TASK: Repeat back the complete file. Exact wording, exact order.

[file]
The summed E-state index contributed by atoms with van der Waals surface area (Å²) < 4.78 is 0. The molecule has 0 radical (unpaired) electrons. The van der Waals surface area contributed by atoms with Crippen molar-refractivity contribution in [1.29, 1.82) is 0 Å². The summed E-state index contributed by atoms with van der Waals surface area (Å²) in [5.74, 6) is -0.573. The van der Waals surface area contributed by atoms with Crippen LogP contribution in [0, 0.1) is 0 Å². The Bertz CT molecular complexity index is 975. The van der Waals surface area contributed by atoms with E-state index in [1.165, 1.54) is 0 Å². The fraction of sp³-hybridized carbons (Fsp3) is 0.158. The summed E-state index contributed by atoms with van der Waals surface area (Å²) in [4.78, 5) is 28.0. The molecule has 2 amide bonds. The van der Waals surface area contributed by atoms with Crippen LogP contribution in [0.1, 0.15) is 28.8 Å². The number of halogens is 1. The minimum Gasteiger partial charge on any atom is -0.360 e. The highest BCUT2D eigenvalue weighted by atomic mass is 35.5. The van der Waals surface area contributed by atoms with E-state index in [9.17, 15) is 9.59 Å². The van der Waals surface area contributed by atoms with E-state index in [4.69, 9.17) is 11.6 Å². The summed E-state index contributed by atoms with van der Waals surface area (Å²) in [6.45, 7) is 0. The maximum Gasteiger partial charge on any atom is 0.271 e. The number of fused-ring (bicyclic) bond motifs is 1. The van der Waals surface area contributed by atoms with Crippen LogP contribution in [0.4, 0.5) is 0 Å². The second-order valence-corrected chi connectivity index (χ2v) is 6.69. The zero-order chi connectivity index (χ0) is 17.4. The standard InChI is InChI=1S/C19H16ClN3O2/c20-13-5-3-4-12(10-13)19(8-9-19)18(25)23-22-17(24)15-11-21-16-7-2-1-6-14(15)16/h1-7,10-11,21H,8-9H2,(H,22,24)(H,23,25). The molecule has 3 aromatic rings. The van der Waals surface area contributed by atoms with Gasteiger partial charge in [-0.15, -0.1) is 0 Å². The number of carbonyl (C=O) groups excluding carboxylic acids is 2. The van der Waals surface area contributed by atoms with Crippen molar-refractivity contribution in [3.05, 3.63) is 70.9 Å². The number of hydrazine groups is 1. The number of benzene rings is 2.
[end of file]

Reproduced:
The summed E-state index contributed by atoms with van der Waals surface area (Å²) < 4.78 is 0. The molecule has 0 radical (unpaired) electrons. The van der Waals surface area contributed by atoms with Crippen molar-refractivity contribution in [1.29, 1.82) is 0 Å². The summed E-state index contributed by atoms with van der Waals surface area (Å²) in [5.74, 6) is -0.573. The van der Waals surface area contributed by atoms with Crippen LogP contribution in [0, 0.1) is 0 Å². The Bertz CT molecular complexity index is 975. The van der Waals surface area contributed by atoms with E-state index in [1.165, 1.54) is 0 Å². The fraction of sp³-hybridized carbons (Fsp3) is 0.158. The summed E-state index contributed by atoms with van der Waals surface area (Å²) in [4.78, 5) is 28.0. The molecule has 2 amide bonds. The van der Waals surface area contributed by atoms with Crippen LogP contribution in [0.1, 0.15) is 28.8 Å². The number of halogens is 1. The minimum Gasteiger partial charge on any atom is -0.360 e. The highest BCUT2D eigenvalue weighted by atomic mass is 35.5. The van der Waals surface area contributed by atoms with E-state index in [9.17, 15) is 9.59 Å². The van der Waals surface area contributed by atoms with E-state index in [4.69, 9.17) is 11.6 Å². The summed E-state index contributed by atoms with van der Waals surface area (Å²) in [6.45, 7) is 0. The maximum Gasteiger partial charge on any atom is 0.271 e. The number of fused-ring (bicyclic) bond motifs is 1. The van der Waals surface area contributed by atoms with Crippen LogP contribution in [0.4, 0.5) is 0 Å². The second-order valence-corrected chi connectivity index (χ2v) is 6.69. The zero-order chi connectivity index (χ0) is 17.4. The standard InChI is InChI=1S/C19H16ClN3O2/c20-13-5-3-4-12(10-13)19(8-9-19)18(25)23-22-17(24)15-11-21-16-7-2-1-6-14(15)16/h1-7,10-11,21H,8-9H2,(H,22,24)(H,23,25). The molecule has 3 aromatic rings. The van der Waals surface area contributed by atoms with Gasteiger partial charge in [-0.15, -0.1) is 0 Å². The number of carbonyl (C=O) groups excluding carboxylic acids is 2. The van der Waals surface area contributed by atoms with Crippen molar-refractivity contribution in [3.05, 3.63) is 70.9 Å². The number of hydrazine groups is 1. The number of benzene rings is 2.